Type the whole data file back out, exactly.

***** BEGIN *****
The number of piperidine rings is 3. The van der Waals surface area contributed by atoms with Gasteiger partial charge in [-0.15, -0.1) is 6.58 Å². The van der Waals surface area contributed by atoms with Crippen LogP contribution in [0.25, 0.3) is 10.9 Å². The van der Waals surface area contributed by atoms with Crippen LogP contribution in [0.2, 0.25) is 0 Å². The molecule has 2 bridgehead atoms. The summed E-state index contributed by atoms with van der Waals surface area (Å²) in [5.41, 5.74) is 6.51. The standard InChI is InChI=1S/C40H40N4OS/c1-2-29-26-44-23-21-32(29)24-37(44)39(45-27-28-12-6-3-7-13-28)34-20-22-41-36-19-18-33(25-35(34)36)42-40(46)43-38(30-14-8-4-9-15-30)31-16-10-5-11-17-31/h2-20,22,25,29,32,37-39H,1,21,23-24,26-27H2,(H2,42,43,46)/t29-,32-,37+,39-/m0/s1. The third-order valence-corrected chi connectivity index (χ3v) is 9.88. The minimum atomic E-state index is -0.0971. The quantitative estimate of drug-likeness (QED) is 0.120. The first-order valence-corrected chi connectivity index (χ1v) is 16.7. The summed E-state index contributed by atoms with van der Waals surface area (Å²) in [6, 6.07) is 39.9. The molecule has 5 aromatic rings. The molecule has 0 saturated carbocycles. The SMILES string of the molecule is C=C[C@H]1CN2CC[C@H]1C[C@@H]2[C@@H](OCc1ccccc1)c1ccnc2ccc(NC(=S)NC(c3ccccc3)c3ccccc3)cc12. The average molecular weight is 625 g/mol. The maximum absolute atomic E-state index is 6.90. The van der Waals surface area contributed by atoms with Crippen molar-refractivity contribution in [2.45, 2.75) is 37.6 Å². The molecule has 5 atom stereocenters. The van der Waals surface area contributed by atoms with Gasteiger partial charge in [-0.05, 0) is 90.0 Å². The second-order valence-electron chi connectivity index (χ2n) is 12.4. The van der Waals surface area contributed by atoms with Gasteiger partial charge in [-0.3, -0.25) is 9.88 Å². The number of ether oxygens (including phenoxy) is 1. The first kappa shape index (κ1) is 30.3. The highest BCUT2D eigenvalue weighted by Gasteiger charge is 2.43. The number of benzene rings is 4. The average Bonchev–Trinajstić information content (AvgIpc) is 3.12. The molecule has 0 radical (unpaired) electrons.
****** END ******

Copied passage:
The number of piperidine rings is 3. The van der Waals surface area contributed by atoms with Gasteiger partial charge in [-0.15, -0.1) is 6.58 Å². The van der Waals surface area contributed by atoms with Crippen LogP contribution in [0.25, 0.3) is 10.9 Å². The van der Waals surface area contributed by atoms with Crippen LogP contribution in [0.2, 0.25) is 0 Å². The molecule has 2 bridgehead atoms. The summed E-state index contributed by atoms with van der Waals surface area (Å²) in [5.41, 5.74) is 6.51. The standard InChI is InChI=1S/C40H40N4OS/c1-2-29-26-44-23-21-32(29)24-37(44)39(45-27-28-12-6-3-7-13-28)34-20-22-41-36-19-18-33(25-35(34)36)42-40(46)43-38(30-14-8-4-9-15-30)31-16-10-5-11-17-31/h2-20,22,25,29,32,37-39H,1,21,23-24,26-27H2,(H2,42,43,46)/t29-,32-,37+,39-/m0/s1. The third-order valence-corrected chi connectivity index (χ3v) is 9.88. The minimum atomic E-state index is -0.0971. The quantitative estimate of drug-likeness (QED) is 0.120. The first-order valence-corrected chi connectivity index (χ1v) is 16.7. The summed E-state index contributed by atoms with van der Waals surface area (Å²) in [6, 6.07) is 39.9. The molecule has 5 aromatic rings. The molecule has 0 saturated carbocycles. The SMILES string of the molecule is C=C[C@H]1CN2CC[C@H]1C[C@@H]2[C@@H](OCc1ccccc1)c1ccnc2ccc(NC(=S)NC(c3ccccc3)c3ccccc3)cc12. The average molecular weight is 625 g/mol. The maximum absolute atomic E-state index is 6.90. The van der Waals surface area contributed by atoms with Crippen molar-refractivity contribution in [2.45, 2.75) is 37.6 Å². The molecule has 5 atom stereocenters. The van der Waals surface area contributed by atoms with Gasteiger partial charge in [-0.05, 0) is 90.0 Å². The second-order valence-electron chi connectivity index (χ2n) is 12.4. The van der Waals surface area contributed by atoms with Gasteiger partial charge in [-0.3, -0.25) is 9.88 Å². The number of ether oxygens (including phenoxy) is 1. The first kappa shape index (κ1) is 30.3. The highest BCUT2D eigenvalue weighted by Gasteiger charge is 2.43. The number of benzene rings is 4. The average Bonchev–Trinajstić information content (AvgIpc) is 3.12. The molecule has 0 radical (unpaired) electrons.